Support Accept Reject Abstain voting
Support Accept Reject Abstain (SARA) works as follows:
- Voters can support, accept, reject, or abstain on each candidate. Default is abstain. Candidates get 2 points for each percent of "support" and 1 point for each percent of "accept", for a total of 0-200 points.
- Obviously, you should support the best candidates (perhaps a quarter of them), and reject the worst (perhaps half of them). For the rest, the candidates who are around average or slightly better, a good rule of thumb is to accept when you're afraid of somebody worse, and abstain when you are hoping for somebody better. There's no need to overthink this decision; often, doing either will work just as well, especially if it's not clear whether hope or fear should win.
- Eliminate any candidates rejected by over 50%, unless that leaves no candidates with over 50 points.
- If possible, the winner shouldn't be somebody opposed by a majority. But this shouldn't end up defaulting to a candidate who couldn't at least get accepted by over 1/2 or supported by over 1/4 (as in, a majority subfaction of a divided majority; for instance, if 26% prefer A over B over C, 25% prefer B over A over C, and 49% prefer C).
- Highest points wins. In case of a tie, fewest rejections wins.
- This finds the candidate with the widest and deepest support.
As the first round of a two-round system ("SARA with runoff")
If this system is used as the first round of a two-round runoff, then you want to use it to elect at two finalists in the first round. Thus, run the system twice. The first time, replace "50%" in step 2 with "2/3".
Then, to find the second winner, if the first-time winner got 1/3 or more support, first downweight those ballots as if you'd eliminated enough of them to make up 1/3 of the electorate. Otherwise, discard all of the ballots which supported first-time winner. After downweighting or discarding, re-tally the points and SARA again.
If all the candidates in the first round got a majority of 0's, then you can still find two finalists as explained above. But the voters have sent a message that none of the candidates are good, so one way to deal with the situation would be to have a rule to allow candidates to transfer their 2-votes to new candidates who were not running in the first round, and if those transfers would have made the new candidates finalists, then add them to the second round along with the two finalists who did best in the first round. In that case, since there would be more than two candidates in the second round, it would be important to use SARA for the second round too.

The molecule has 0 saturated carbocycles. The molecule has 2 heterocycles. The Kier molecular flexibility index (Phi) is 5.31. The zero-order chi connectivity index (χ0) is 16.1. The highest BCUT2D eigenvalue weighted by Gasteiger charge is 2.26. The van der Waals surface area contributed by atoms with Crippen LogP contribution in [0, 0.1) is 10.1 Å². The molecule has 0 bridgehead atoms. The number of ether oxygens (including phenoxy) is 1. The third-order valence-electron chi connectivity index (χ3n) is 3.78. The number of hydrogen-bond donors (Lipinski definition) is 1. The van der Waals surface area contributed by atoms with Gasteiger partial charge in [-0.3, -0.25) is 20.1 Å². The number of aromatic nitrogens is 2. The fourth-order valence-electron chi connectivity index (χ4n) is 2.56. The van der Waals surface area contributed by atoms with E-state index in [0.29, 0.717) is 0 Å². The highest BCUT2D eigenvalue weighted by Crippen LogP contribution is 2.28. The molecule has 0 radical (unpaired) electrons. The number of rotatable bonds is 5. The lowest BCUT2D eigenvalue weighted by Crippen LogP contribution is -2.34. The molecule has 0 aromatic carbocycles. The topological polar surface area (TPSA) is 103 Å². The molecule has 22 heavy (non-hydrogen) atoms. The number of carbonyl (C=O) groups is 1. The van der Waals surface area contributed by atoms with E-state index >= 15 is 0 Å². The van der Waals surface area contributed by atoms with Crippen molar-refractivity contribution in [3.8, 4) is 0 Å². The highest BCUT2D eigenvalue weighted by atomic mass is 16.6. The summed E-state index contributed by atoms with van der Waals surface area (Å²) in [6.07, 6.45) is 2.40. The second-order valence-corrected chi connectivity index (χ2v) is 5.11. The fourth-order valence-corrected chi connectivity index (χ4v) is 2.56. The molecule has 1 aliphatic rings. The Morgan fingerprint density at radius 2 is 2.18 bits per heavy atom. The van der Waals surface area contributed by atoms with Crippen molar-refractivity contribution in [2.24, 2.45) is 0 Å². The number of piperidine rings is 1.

Note: this "proportional two-winner SARA" system for the first round is "matrix-summable", that is, summable with O(n²) information per ballot for n candidates. This contrasts with the base SARA method, which is summable with only O(n) information per ballot, and thus can be counted voting equipment designed for counting plurality elections.
Relationship to NOTA
As discussed in the above section, if all the candidates in the first round got a majority "reject", then the voters have sent a message that none of the candidates are good, akin to a result of "none of the above" (NOTA). SARA still gives a winner, but it might be good to have a rule to limit the chance that such a winner would remain in office for multiple terms. This could either be a hard term limit, so that such a winner could only legally serve one term; or perhaps a softer rule that if they run for the same office again, the information of what percent of voters had rejected them should be next to their name on the ballot
Imagine that Tennessee is having an election on the location of its capital. The population of Tennessee is concentrated around its four major cities, which are spread throughout the state. For this example, suppose that the entire electorate lives in these four cities, and that everyone wants to live as near the capital as possible.
The candidates for the capital are:
- Memphis on Wikipedia, the state's largest city, with 42% of the voters, but located far from the other cities
- Nashville on Wikipedia, with 26% of the voters, near the center of Tennessee
- Knoxville on Wikipedia, with 17% of the voters
- Chattanooga on Wikipedia, with 15% of the voters
The preferences of the voters would be divided like this:
| 42% of voters
(close to Memphis)
| 26% of voters
(close to Nashville)
| 15% of voters
(close to Chattanooga)
| 17% of voters|
(close to Knoxville)
Assume voters in each city give their own city 2; any city within 100 miles, 1; any city between 100 and 200 miles, a blank; and any city that is over 200 miles away or is the farthest city, 0. (These assumptions can be varied substantially without changing the result, but they seem reasonable to start with.)
Chattanooga and Knoxville both get under half a point per voter, and are eliminated. Memphis is explicitly rejected by a majority, and is eliminated. Nashville remains and wins.
If Memphis voters tried to strategize by rejecting Nashville at 0 in the above scenario, it would have no effect.
If Chattanooga and Knoxville tried to strategize by supporting each other, this has a chance of working, but Memphis could safely defend Nashville by accepting it. Since Memphis is essentially guaranteed to be solidly rejected, the Memphis voters have nothing to lose by defensively accepting Nashville like this. A mere 13% of "accept" from Memphis's 42% — that is, under a quarter of the Memphis population — would give Nashville 65 points, more than double the combined size of Chattanooga and Knoxville, safely defending it.